We are the best and brightest of our generation, the pride of our hometowns and communities, the over-achievers, and the over-believers.  We have been educated in the finest institutions our nation has to offer from West Point and Annapolis, to Yale, Harvard, and Princeton.  We know all the latest buzzwords of our community from capacity building, governance, rule of law, sustainable development, and regional integration to demobilization, disarmament, and reintegration, monopolization of violence, and security infrastructure development.  We are the fatal optimists, the good soldiers, the dedicated statesmen, and the quiet developers.  We truly believe we have the talent and capacity to change our world, if only we are given the right metrics, the right strategies, and the right resources to do our job…

And yet, despite the resources that we throw at our problem and despite the lack of fruits we appear to be gathering from them, we continually believe that it is just a matter of more time, more resources, more patience, of better strategies, new metrics, greater integration, and more commitment…We blame things like corruption, lack of transparency, insurgency, foreign interference, unsustainable practices, lack of support, and poor strategies for our setbacks.  Failure to us is a dirty word…For all the investments we have made in our education, all the experts we have spoken with and come to know, and all the resources we have at our disposal…how could we possibly fail???  We have learned to become experts on every nation rather than any nation and sometimes, I fear we are beginning to become victims of our own intelligence…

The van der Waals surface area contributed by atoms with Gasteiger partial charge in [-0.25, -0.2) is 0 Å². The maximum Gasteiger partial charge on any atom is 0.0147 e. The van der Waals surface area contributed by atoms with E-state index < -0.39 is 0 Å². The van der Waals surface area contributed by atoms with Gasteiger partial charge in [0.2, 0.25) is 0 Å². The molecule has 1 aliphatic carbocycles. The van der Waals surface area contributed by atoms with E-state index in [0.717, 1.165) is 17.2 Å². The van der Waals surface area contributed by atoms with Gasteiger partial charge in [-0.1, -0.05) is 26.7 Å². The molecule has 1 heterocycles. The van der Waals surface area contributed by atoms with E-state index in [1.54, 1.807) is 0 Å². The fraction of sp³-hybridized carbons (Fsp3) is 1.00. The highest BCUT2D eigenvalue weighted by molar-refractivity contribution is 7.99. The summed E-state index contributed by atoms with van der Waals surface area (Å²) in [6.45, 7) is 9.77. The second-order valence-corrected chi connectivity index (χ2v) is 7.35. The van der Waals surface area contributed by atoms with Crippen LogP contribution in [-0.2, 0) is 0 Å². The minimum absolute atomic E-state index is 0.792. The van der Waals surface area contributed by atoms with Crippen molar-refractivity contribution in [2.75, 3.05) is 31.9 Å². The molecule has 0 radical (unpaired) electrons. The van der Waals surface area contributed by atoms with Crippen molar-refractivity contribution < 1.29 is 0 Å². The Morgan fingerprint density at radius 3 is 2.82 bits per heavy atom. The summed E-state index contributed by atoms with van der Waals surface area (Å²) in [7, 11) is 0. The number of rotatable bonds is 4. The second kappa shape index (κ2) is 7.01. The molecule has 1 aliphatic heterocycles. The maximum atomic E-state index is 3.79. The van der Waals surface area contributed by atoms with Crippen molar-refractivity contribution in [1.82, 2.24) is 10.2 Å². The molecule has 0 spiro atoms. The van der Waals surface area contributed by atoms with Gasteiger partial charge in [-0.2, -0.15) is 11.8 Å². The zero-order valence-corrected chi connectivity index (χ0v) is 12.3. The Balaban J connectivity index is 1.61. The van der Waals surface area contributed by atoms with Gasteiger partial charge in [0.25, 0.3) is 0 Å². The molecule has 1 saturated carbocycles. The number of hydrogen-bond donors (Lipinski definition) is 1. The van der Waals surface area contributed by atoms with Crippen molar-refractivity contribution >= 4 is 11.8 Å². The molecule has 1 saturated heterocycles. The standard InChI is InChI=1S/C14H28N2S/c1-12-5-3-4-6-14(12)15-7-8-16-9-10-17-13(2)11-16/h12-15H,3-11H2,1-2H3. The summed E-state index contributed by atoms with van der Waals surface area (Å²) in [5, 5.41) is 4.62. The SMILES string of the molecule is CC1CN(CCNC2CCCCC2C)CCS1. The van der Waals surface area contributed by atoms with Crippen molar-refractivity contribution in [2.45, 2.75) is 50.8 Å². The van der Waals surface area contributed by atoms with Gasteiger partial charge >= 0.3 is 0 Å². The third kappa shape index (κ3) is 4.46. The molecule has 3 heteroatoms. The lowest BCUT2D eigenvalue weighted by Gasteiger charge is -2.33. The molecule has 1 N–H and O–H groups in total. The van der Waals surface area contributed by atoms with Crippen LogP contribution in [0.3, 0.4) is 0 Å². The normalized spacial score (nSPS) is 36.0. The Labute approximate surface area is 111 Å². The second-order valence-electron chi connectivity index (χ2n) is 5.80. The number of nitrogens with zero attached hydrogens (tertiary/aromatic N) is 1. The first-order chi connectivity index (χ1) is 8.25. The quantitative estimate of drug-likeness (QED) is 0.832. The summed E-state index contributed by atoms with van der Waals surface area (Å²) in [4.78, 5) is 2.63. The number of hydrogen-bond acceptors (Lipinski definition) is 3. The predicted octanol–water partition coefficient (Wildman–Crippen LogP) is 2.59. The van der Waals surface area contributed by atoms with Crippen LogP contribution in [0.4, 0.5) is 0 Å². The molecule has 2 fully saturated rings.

In my other passion, BASE jumping, our failures are discussed openly for the knowledge and lessons they can provide for others.  We are all fully dedicated to our activities and fully understand the risks involved as ever jump we make is ultimately a type of test jump and bares ultimate risks requiring ultimate commitment.  Our greatest failures are recorded quasi-openly on our fatality list which is circulated throughout our sport as a series of great lessons to be learned and a solemn reminder of the true risks of our endeavors.  Despite the fact that almost all of us have at least a few good friends on our list, we discuss their failures with cold, almost scientific, departure from emotion in search of realizing the lessons we can take from our setbacks and preventing ourselves from becoming the next additions to “the list”.